Please Note: Parking is very limited, The garden is just across the road from the Bayswater Train Station and it is recommended to please use public transport to the venue or to carpool where possible.
Sunday, 1 July 2018 from 12:30 pm to 2:30 pm
Premaculture Community Garden | 70 Railway Parade | Bayswater | Perth, WA 6065 | Australia
Quite often I hear people say to me that there plants aren’t doing so well. They tell me, “I keep adding fertilizer but it just does’nt seem to be getting any better, in fact sometimes worse!” My reply usually comes with, “Have you checked your soil pH?” To which I often also hear, ”What’s pH?”
pH (or percentage of hydrogen) is a typographical scale that tells how acidic or alkaline your soil is. The pH scale range is 0 (which is acidic) to 14 (which is alkaline) with 7 being neutral.
If soil is too acidic it will be infertile and lock certain nutrients away from the plants thus making it become sick and stunted, if the soil is too alkaline, it becomes toxic and will poison plants too. Most vegetables grow best between 6 and 7, which is slightly acidic.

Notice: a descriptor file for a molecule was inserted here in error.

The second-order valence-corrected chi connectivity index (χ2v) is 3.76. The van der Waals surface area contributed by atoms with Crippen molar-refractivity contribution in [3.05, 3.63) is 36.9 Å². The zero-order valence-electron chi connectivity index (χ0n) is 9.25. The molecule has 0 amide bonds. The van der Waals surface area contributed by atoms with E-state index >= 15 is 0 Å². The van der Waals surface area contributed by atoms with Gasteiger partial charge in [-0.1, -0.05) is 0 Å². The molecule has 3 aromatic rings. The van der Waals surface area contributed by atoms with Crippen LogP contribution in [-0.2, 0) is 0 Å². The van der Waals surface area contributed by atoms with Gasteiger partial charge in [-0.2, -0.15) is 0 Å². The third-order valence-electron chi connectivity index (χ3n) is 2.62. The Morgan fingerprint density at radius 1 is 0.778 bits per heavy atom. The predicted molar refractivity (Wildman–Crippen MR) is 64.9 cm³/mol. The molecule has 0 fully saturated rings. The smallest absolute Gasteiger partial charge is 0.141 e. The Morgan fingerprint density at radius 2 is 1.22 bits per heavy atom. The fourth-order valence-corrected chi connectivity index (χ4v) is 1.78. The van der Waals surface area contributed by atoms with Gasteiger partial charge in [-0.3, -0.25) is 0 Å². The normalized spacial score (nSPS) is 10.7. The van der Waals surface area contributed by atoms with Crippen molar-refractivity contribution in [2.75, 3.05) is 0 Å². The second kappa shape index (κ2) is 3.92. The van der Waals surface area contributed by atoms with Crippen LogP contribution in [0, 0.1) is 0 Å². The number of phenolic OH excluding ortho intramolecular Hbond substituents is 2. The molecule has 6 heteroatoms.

The importance of correct pH is so vital to the plants health, just as water, sun, love and fertilizers are. In fact without correct pH in the soil, the plants will surely suffer distress in some form or another.
Think of correct soil pH as a key for instance. If the wrong key is in the wrong lock it can’t open the door. But if the right key is in the right lock, the door opens. This is the same as incorrect pH.
To make things even more confusing, there are certain plants and vegetables, that require different pH levels, some like acidic and some like alkaline, while the most prefer neutral to slightly acidic (6-7).
There are many ways of adjusting the soil pH to suit the plants requirements. There are choices between artificial, Bio-organics ( half and half) and organic/natural. I prefer the latter as its the best and least harmful to the most important little dudes in the soil, the Microbes and beneficial organisms. Manures and mulches are the best way to get correct pH, as they break down slowly making the levels settle and rise accordingly to the soils needs.